Recently, we had a conversation with a farmer with multiple enterprises (livestock, produce, other products) and with multiple marketing channels (local markets, wholesale, online), resulting in a whole lot of pieces to a diversified farming puzzle. We realized during that chat that the farm arrived at many of those enterprises and marketing channels not by design, but by default, meaning that the work the farm was doing really did not match the goals and the plan that the farmer had for the farm.
You can easily “fall into” a marketing channel or a product that you did not plan because you want to take advantage of every opportunity you can in an effort to make your farming business work. Unfortunately, all too often an “opportunity” may not be as good as it first appears, and you end up with lots of things your business is doing that really do not match where you want the business to go. And you may be doing a lot of things that actually cost the business more money than they make.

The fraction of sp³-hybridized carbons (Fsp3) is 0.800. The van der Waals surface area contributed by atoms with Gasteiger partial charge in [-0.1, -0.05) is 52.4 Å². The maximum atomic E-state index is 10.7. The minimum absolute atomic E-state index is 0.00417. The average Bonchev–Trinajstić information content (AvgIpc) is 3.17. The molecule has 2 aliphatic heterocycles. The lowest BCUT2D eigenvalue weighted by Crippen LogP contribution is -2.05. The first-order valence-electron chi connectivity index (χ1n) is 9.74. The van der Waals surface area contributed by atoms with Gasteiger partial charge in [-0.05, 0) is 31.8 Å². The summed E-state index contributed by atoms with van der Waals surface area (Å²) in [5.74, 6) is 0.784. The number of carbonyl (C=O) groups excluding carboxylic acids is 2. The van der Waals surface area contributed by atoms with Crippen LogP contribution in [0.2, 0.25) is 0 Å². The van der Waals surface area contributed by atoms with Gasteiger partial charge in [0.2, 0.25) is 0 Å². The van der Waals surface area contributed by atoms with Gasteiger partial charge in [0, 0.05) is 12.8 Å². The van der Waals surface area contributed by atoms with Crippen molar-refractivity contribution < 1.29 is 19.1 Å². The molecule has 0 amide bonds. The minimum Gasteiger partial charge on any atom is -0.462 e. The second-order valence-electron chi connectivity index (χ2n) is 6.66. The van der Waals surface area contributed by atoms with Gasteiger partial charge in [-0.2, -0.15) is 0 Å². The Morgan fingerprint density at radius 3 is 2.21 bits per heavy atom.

How do you avoid the trap of farming by default, rather by design?
1) Take a hard look at what you are doing on a regular basis, but certainly no less than once a year. In a perfect world, after the season ends, recap your thoughts and feelings on paper, while it is still fresh. When planning for the next year, revisit your document and decide the course of action for the new year. Often winter is the season we have these kinds of conversations either because there is less to do outside or because tax season forces farms to own up to their numbers.
2) Take a fresh look at your goals for your life and your farm. If you constantly complain about a particular marketing channel or product, there is probably a reason and you need to examine whether it fits with where you want your time and your money spent.
3) Be willing to ask, “Why are we doing this?” Just because it is something you have done for a long time or that your parents did does not mean you have to keep doing it. Making a change from how you have always done it may not always be easy due to crop seasons or livestock breeding cycles, but better to start the process than to keep doing something that does not fit where you want to go.
Oftentimes, it is easier to talk through these decisions with someone who has no stake in the matter who can ask the right questions and help with the analysis. Feel free to call the Kentucky Center for Agriculture and Rural Development staff at 859-550-3972 or email us at email@example.com and one of our business development staff would be happy to help.